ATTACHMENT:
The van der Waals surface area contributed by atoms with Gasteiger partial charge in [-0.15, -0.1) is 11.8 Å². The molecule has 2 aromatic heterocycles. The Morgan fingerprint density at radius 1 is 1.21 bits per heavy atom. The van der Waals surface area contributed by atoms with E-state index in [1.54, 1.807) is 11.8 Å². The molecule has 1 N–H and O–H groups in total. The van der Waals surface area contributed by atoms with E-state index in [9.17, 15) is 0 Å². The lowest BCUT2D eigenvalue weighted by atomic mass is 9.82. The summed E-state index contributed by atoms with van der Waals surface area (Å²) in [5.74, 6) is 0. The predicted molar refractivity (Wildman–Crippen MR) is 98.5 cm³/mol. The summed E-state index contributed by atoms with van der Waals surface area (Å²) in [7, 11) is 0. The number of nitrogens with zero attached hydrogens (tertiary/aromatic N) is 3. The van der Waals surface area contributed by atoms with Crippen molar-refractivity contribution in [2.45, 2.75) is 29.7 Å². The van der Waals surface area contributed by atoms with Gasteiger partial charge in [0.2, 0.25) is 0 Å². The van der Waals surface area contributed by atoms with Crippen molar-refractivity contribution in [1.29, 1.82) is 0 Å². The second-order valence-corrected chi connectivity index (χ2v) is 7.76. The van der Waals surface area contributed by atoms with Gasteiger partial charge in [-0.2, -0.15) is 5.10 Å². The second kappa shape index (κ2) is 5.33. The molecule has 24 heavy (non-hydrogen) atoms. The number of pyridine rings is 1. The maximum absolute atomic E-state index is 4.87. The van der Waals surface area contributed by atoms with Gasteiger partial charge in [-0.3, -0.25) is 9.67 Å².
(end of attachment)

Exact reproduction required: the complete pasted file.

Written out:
The van der Waals surface area contributed by atoms with Gasteiger partial charge in [-0.15, -0.1) is 11.8 Å². The molecule has 2 aromatic heterocycles. The Morgan fingerprint density at radius 1 is 1.21 bits per heavy atom. The van der Waals surface area contributed by atoms with E-state index in [1.54, 1.807) is 11.8 Å². The molecule has 1 N–H and O–H groups in total. The van der Waals surface area contributed by atoms with E-state index in [9.17, 15) is 0 Å². The lowest BCUT2D eigenvalue weighted by atomic mass is 9.82. The summed E-state index contributed by atoms with van der Waals surface area (Å²) in [5.74, 6) is 0. The predicted molar refractivity (Wildman–Crippen MR) is 98.5 cm³/mol. The summed E-state index contributed by atoms with van der Waals surface area (Å²) in [7, 11) is 0. The number of nitrogens with zero attached hydrogens (tertiary/aromatic N) is 3. The van der Waals surface area contributed by atoms with Crippen molar-refractivity contribution in [2.45, 2.75) is 29.7 Å². The van der Waals surface area contributed by atoms with Gasteiger partial charge in [0.2, 0.25) is 0 Å². The van der Waals surface area contributed by atoms with Crippen molar-refractivity contribution in [1.29, 1.82) is 0 Å². The second-order valence-corrected chi connectivity index (χ2v) is 7.76. The van der Waals surface area contributed by atoms with Gasteiger partial charge in [-0.2, -0.15) is 5.10 Å². The second kappa shape index (κ2) is 5.33. The molecule has 24 heavy (non-hydrogen) atoms. The number of pyridine rings is 1. The maximum absolute atomic E-state index is 4.87. The van der Waals surface area contributed by atoms with Gasteiger partial charge in [-0.3, -0.25) is 9.67 Å².